The fact that Mattel now has some kind of "in-house" production team bodes somewhat well, but it has nothing to do with the previous 20 years of false starts and misfires. That was 100% Columbia, WB, etc. That pertains to the story, as well. When the film rights were at those other studios, the story was the responsibility of the people working for those studios, not anyone at Mattel. People who make movies don't read comics or watch cartoons, they typically think that stuff is silly, and so they generally try and rewrite the story and characters from the ground up anyway. So once again, anything story-wise that Mattel has ever done with MOTU would have only the bare-minimum impact on whatever the movie would be.

    It's fine to be frustrated at the lack of progress on any MOTU movie, but point the finger of shame where it belongs: At Columbia, WB, etc. etc. All Mattel had the power to do at that time was sign a deal for one of those studios to make the movie; after that, it was entirely out of their hands. When it got made, who would star, what the script was... NONE of those would have been Mattel Decisions, back then. Zero.
    My matches, toy reviews, promos and more are on YouTube here: https://www.youtube.com/channel/UCxr...awnHgDz1ceDcfA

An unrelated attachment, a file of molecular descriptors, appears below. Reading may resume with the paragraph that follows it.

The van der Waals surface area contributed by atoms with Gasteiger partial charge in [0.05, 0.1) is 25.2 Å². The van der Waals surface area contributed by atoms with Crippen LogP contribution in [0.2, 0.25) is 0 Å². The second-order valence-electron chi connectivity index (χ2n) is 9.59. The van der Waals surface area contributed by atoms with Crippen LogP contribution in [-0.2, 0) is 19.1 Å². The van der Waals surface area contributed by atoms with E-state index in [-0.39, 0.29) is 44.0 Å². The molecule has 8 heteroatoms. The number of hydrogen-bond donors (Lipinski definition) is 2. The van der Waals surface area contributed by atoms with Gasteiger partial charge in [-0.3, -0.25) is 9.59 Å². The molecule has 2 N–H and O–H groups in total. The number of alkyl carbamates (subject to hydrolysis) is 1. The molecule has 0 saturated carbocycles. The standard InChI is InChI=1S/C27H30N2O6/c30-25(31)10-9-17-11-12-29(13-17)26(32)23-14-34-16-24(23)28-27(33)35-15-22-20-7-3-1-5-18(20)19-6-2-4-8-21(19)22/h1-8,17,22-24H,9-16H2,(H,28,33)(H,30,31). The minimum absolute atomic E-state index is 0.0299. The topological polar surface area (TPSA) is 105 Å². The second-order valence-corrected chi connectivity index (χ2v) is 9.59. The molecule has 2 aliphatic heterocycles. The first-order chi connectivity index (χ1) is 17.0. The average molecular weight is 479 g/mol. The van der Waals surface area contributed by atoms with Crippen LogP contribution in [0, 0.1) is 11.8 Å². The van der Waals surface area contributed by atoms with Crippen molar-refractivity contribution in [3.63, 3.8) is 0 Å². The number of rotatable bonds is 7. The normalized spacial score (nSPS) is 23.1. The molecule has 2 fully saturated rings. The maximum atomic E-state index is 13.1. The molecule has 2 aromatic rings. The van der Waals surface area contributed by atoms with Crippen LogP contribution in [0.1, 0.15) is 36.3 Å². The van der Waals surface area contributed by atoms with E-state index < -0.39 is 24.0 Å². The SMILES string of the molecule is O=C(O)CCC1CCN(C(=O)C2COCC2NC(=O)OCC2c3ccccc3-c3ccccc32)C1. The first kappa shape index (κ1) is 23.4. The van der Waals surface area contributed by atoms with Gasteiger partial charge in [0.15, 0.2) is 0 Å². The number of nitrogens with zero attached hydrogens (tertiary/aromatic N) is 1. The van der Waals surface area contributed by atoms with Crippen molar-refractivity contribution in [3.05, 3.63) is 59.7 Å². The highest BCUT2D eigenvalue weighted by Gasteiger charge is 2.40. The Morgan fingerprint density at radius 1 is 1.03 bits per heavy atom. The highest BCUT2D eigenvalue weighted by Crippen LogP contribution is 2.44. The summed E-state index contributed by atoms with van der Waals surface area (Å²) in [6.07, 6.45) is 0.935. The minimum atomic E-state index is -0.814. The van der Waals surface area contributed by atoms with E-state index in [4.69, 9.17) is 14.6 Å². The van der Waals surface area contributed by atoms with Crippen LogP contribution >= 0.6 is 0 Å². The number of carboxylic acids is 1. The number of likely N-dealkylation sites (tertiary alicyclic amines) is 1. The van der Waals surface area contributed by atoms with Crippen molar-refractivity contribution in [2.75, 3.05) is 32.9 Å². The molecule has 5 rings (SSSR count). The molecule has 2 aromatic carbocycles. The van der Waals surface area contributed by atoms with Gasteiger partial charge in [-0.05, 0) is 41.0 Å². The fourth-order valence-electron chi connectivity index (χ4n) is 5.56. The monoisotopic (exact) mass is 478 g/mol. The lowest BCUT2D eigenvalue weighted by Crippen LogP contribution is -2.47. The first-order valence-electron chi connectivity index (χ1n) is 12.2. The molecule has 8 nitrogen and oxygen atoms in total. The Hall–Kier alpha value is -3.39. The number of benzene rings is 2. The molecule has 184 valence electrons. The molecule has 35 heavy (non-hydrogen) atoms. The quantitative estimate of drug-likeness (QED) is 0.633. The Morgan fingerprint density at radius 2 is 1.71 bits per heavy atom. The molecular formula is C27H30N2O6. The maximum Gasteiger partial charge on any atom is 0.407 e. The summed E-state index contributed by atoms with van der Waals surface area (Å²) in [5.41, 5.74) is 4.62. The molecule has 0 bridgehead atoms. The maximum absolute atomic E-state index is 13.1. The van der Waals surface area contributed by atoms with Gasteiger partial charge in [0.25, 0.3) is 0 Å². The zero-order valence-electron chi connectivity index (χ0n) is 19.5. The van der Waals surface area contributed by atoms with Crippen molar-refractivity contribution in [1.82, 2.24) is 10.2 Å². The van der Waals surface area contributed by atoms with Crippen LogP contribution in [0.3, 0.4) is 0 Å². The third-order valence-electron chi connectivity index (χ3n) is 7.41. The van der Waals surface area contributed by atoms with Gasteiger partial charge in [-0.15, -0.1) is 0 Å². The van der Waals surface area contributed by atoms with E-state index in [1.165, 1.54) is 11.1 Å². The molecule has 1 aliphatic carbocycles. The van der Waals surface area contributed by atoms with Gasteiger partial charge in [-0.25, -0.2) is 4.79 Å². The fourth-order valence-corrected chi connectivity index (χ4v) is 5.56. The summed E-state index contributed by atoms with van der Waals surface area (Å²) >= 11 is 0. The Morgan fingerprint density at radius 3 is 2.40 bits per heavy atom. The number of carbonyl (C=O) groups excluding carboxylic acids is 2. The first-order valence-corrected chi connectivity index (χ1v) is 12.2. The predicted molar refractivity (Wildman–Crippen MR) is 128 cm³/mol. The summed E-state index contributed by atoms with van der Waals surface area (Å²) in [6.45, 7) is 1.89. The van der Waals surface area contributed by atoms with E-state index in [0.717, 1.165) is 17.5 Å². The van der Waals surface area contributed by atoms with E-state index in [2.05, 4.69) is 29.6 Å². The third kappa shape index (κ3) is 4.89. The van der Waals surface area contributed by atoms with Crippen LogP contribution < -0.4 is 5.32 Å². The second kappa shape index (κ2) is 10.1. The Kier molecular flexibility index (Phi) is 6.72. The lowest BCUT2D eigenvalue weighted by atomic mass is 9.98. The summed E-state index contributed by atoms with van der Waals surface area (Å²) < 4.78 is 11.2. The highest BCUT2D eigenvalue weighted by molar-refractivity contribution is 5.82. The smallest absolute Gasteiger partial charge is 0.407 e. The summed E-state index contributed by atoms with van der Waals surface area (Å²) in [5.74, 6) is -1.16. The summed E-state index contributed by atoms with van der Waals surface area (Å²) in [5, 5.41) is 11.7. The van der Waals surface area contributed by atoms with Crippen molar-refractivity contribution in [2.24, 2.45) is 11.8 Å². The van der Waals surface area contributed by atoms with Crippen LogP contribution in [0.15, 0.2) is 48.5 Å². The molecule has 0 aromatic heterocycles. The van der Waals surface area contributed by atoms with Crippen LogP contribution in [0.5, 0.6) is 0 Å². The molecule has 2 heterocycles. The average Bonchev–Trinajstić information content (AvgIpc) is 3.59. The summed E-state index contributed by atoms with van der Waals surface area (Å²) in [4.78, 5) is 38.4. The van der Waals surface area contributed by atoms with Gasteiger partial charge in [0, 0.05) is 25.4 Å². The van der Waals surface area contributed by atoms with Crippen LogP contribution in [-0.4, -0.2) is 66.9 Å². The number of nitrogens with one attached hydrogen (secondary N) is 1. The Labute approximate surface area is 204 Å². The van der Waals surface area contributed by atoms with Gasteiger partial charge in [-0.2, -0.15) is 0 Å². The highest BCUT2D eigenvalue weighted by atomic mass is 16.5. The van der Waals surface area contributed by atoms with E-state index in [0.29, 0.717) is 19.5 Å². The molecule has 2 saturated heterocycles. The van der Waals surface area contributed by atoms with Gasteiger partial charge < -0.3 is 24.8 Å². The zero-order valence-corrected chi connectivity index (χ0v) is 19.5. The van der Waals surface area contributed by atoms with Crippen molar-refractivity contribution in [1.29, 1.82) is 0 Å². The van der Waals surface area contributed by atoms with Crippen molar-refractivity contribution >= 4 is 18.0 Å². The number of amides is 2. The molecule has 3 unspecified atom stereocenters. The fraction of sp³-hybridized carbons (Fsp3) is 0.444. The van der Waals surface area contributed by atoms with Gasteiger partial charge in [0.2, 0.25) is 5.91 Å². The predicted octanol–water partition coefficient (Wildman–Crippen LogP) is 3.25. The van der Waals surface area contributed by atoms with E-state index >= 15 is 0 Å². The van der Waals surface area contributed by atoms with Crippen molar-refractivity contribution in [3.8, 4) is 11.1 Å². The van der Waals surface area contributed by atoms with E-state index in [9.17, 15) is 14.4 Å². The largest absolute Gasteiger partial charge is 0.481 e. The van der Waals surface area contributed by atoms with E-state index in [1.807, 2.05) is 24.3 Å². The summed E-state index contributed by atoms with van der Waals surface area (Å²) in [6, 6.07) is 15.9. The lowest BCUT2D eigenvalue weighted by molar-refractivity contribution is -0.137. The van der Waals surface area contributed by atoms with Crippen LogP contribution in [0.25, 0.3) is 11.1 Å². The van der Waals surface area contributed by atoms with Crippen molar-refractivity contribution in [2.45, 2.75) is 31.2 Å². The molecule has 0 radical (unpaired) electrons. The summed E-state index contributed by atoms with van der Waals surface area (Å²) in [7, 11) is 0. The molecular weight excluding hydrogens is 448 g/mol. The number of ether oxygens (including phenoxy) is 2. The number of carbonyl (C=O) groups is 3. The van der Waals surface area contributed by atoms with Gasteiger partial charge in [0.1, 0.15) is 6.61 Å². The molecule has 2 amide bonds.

10. #2210
    Evil Warrior jibernish's Avatar
    Join Date
    Apr 2010
    Location
    Austin, TX
    Posts
    2,488
    Quote Originally Posted by Rikki Roxx View Post
    He literally just explained multiple times how "they" made multiple attempts at getting a movie made, working with multiple different studios over a period of many years now, only for outside forces to scuttle everything each and every time.

    You may not like that explanation for what happened, but that is indeed what happened. "Mattel's Incompetent" isn't what happened. A toy company has limited power to "just get it done" when literally all the power is in the hands of other companies with regard to writing and producing a film or TV show. All Mattel could have done, until recently, was make a deal with some studio like WB and in turn tell THEM to "get it done". When they didn't get it done, that wasn't because of Mattel.

    Perhaps you're just not fully up to speed on how the movie business works, particularly with regard to licensed properties. The company who owns the licensed property has almost zero say in the When, What, How and Why of what ends up on the screen. All of that is in the hands of other people.

    DC Comics, for example, had very little say in the 1989 Batman movie. That was entirely a WB and Tim Burton production; all DC Comics did was cut the deal allowing them to make a movie about Batman. When it got made, who starred in it, what the script was... NONE of that was up to DC at all, and in fact many people in DC Editorial hated the movie upon its release because it conflicted heavily with the comic book canon. If DC had any say in things at the time, that movie would have likely been very different.